So I started doing research and not only did I find out that my husband wasn’t breastfed, but I also found out that feeding your baby formula is really ok!
The American Academy of Pediatrics does recommend breastfeeding as the best nutritional source for your baby. I’m not trying to tell anyone they shouldn’t do it.
But Harvard MD Claire McCarthy says we shouldn’t demoralize formula feeding. She points out that since such a strong emphasis is put on breastfeeding, it makes it seem like it has to be all or nothing. Then more moms give up trying because they think they’re failing anyway and they might as well not try.
Mom Shaming Carries On
But people still shame moms for choosing not to breastfeed. Hospitals don’t even offer formula as an option until you ask, and even then they might try to convince you to try breastfeeding.
I can’t remember how many nurses I had to tell when we were in the hospital with our 2nd that I was going to feed him formula. I think the question was asked at every feeding. And EVERY time it was like a stab in the gut to me.
I still feel guilty when I’m with my mom friends and they start talking about breastfeeding like it’s the only option.
Listen, I now know that breastfeeding is hard, and it’s probably not easy for anyone. I’m not saying that you shouldn’t try or that you should give up easily.
What’s Important Is Feeding Your Baby
What I am saying is that it’s ok if you do give up. It’s even ok if you don’t ever try. Feeding your baby formula doesn’t make you any less of a mom. It definitely doesn’t make you a bad mom. If you decide to feed your baby with formula, you are still FEEDING your baby.
Actually, according to the CDC in 2018, less than 50% of infants are exclusively breastfed through 3 months and about 25% are exclusively breastfed through 6 months. You are not alone if you decide to choose formula.
We all have to stop judging each other and start being more supportive. Everyone has the right to decide how they want to parent their children!
Being a mom is hard enough without all the judgment!
So if you have a friend who is struggling to breastfeed, please please please don’t make her feel judged. The best thing you can do is support whatever decision she makes! It’s hers to decide.
Share this with a friend that you think needs to hear it. No mom going through this should feel like they’re the only one.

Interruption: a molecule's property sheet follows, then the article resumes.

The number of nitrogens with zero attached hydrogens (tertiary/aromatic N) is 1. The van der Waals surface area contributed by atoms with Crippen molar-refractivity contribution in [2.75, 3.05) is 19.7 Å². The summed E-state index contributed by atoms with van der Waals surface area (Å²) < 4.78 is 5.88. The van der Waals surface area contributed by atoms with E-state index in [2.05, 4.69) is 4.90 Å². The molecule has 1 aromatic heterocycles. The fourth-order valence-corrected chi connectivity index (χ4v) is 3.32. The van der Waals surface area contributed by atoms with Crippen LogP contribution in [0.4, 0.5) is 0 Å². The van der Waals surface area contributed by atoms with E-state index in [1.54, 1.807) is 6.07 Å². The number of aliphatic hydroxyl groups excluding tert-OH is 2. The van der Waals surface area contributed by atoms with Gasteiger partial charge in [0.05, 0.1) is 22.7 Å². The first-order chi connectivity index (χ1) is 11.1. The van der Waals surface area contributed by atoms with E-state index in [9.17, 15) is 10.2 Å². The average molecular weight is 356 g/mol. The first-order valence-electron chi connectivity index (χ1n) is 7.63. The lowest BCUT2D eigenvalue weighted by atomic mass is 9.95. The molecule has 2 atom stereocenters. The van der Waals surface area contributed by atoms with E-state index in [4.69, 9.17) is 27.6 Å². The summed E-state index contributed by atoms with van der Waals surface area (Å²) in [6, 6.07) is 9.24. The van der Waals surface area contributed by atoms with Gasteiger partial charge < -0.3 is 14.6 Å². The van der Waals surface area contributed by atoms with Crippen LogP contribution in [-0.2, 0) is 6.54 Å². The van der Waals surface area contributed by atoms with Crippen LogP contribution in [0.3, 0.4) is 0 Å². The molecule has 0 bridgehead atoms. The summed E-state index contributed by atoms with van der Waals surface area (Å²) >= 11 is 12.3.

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7 thoughts on “Feeding Your Baby Formula Doesn’t Make You A Bad Mom”
Agreed! Every mom should do what is best for herself and her baby.
Yes! I don’t know why some people don’t get that but I’m glad there are some people that do!!
I was very sensitive about this issue because I’d had a double mastectomy 2 years before P was born. I remember being so worried that they were going to be asking me every five minutes about it. But I asked and they put a sign on my door and no one ever bothered me. I also remember having SO MUCH guilt because I didn’t even have the option to breastfeed. I was stressed that P was going to “miss out”, that I was a defective mom, and her immune system would be compromised. Turned out none of that is true. And she’s healthy as a horse. 😊
I’m so glad that you were able to put up a sign so that no one bothered you about it. Charlie is healthy as can be without it too!
Your story is quite similar to my attempts with my first born. I only lasted three months with exclusive pumping and was driving myself crazy. With my second baby I was able to breastfeed her, but it took a lot of lactation appointments. With girl friends who are struggling, I let them know that I have done all three methods, so I can pull out three different kinds of pep talks that they need to hear. It’s so important. A happy mom is a mom who can focus in on their baby’s needs.
I LOVE this post. with my first baby I suffered so much debating between formula and breast feeding. But FED is Best, no matter how you choose to do it
Yes exactly!! There are so many more important things to worry about as a new mom!